First off, let me state that I am a huge fan of using the original Auratone 5C Sound Cubes for mixing. My usual methodology when mixing is to get tones on my ADAMs while switching my Event subwoofer in and out to reference the bottom end. Then when I feel I have the tones pretty much dialed, I move to the Auratones where I'll make 70% of my balance decisions, referencing the overall mix every few minutes on the ADAMs and NS- 10Ms. I really rely on the Auratones for the mix balance though, based on the old adage that if it sounds good on these, it'll sound good on anything. Could I mix exclusively on the Auratones? No way. My mix would be insanely boomy and brittle. It's essential to reference on all three monitors. I know the kick, bass, and overall bottom-end are right, however, when it sounds good on all three systems-Not too boomy on the ADAMs with the sub, but still audible and balanced on the Auratones. When I achieve this in the studio, 95% of the time, the mixes translate outside of the studio, and clients are happy. I also find that the balance of the midrange, vocals, and guitars is easier to find on Auratones.

The only problem with this scenario is that Auratones are no longer available. I bought two pairs of them about 15 years ago for $80 a pair. Apparently I could sell them on eBay now for close to $400! Enter the Avantone Mixcubes, designed by Avant Electronics to replace the Auratone and even improve upon it. The homage to the Auratone is immediately apparent upon seeing these, but it's also immediately apparent that the Avantones are much better built. The cabinet is much more solid than the flimsy Auratone cabinets were. The speaker wire mounting posts are of a much higher quality. The bottom of the cabinet has a neoprene pad to isolate the speaker and keep it in one place. There's even a mic stand thread so you can mount them on a stand. The Avantones are also shielded, unlike Auratones. The drivers have gone through some significant upgrades from the older Auratone drivers. The Avant website has lots of technical info on the upgrades they made.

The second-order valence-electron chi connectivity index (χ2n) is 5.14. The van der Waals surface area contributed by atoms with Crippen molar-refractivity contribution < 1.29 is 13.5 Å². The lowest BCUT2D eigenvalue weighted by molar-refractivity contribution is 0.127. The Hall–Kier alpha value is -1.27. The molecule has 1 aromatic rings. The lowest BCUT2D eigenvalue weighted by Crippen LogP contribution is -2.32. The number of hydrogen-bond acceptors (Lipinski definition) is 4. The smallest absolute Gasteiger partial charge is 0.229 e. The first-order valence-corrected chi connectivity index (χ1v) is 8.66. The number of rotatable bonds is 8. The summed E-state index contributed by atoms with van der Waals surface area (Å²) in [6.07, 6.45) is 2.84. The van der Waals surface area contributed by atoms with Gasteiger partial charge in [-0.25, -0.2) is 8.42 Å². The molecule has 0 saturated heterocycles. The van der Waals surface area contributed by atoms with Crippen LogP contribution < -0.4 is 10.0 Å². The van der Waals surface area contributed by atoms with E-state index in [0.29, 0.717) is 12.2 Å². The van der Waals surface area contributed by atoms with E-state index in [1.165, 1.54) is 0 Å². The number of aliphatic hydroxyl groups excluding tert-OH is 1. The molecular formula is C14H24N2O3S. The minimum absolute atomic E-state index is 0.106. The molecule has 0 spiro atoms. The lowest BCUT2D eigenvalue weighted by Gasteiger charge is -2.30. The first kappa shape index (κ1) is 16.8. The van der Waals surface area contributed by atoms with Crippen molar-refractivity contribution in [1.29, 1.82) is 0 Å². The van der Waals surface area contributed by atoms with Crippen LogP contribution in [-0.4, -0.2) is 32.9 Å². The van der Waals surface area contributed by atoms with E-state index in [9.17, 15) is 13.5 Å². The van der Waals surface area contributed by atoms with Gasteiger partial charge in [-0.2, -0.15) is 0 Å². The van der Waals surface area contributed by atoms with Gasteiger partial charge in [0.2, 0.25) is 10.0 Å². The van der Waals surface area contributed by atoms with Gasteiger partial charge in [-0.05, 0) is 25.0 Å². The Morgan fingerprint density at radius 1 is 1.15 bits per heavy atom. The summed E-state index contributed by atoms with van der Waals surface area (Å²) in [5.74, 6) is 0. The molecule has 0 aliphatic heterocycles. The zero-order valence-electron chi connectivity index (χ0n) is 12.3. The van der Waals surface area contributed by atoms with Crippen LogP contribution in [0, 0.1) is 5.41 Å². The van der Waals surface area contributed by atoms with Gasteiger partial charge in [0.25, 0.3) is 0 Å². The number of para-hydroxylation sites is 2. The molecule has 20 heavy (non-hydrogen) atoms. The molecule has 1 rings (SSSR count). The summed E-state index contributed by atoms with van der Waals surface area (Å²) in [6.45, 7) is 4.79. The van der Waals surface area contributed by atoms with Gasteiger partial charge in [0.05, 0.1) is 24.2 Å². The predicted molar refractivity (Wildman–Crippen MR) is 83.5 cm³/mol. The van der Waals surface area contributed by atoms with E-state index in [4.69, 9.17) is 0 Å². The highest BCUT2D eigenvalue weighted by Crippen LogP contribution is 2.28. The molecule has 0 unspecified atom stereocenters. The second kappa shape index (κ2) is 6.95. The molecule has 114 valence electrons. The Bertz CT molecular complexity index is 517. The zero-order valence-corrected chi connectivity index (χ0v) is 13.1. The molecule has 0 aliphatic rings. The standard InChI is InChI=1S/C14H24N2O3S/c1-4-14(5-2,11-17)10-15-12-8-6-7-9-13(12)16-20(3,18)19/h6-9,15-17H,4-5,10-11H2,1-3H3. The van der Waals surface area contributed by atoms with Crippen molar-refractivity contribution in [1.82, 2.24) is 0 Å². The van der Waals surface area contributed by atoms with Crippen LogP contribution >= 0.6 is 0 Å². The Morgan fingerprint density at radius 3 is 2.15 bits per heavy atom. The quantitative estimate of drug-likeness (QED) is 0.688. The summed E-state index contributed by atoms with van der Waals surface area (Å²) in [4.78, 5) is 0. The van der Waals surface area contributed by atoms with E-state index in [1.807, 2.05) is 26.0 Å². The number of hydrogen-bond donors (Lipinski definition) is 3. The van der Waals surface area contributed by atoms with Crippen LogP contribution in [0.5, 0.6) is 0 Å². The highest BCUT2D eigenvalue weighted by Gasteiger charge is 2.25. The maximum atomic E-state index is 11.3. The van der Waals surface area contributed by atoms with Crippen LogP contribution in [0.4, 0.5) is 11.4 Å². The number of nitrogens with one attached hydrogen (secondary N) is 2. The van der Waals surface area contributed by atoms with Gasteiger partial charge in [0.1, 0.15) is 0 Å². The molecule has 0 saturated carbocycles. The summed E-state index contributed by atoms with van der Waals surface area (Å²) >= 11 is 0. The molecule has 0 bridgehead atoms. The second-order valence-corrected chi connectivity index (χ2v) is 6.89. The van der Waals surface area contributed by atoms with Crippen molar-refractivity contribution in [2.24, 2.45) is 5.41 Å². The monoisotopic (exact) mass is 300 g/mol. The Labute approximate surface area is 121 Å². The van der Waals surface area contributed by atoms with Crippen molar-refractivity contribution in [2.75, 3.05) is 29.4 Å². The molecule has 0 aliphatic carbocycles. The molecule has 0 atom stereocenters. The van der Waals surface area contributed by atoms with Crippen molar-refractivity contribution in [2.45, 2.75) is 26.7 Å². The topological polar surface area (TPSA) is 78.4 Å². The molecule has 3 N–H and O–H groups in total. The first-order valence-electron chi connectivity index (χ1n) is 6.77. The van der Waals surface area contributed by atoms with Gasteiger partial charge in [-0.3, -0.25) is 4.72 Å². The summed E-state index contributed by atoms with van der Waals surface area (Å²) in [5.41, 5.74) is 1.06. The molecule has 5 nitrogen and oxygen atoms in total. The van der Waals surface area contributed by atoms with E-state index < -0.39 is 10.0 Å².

The big question is, how do they sound? I disconnected my NS-10Ms and hooked up the Avantones in their place so I could A/B easily between the Auratones and Avantones. In reasearching this piece via Google and the web, I found an online review stating that the Avantones and Auratones sounded nearly identical for all intents and purposes. I'm gonna completely disagree with that statement. (Please note comments from Avant electronics in italics here and elsewhere in this review: "This could of course be due to the fact that Auratones went through several generations of differing drivers and cabinets, and they can have extreme frequency response personality differences. The MixCubes were benchmarked against Auratones that were determined to be the "best of" after testing numerous generations of Auratones. There are severe dips and peaks in the Auratones that have been flattened out in the MixCubes to yield a much more accurate soundscape.") Once I began A/B'ing them, I immediately noticed a difference in sound. I asked my friend, mastering engineer Eric Broyhill, to come in and listen with me to confirm what I was hearing. We listened to a variety of music we were familiar with, and while the Avantones are definitely in a similar sonic ballpark as the Auratones, there were two big differences. The Avantones had much better low-end response. It felt like the Auratones rolled off at about 150 Hz ("Actually, most Auratones started rolling off severely at apx. 250 Hz.") while the Avantones kept going down to maybe 80. (The specs say 90 Hz.) I felt like the Avantones would make it much easier to balance things like kick and bass than the Auratones. The other big difference was in the imaging and upper mids. When switching to the Avantones from the Auratones, the imaging just opens up dramatically. We both felt that there was a gentle peak somewhere between 2.5-3 kHz in the Avantones that wasn't present in the Auratones. Other than those two differences, the Avantones were pretty similar to the Auratones. ("This is probably because you are listening to old speakers that are a bit fatigued from age and also most Auratones had a big dip from apx. 900 Hz to 6.1 kHz... followed with a large spike between 7k and 8k The Mixcubes are very flat throughout that entire range.")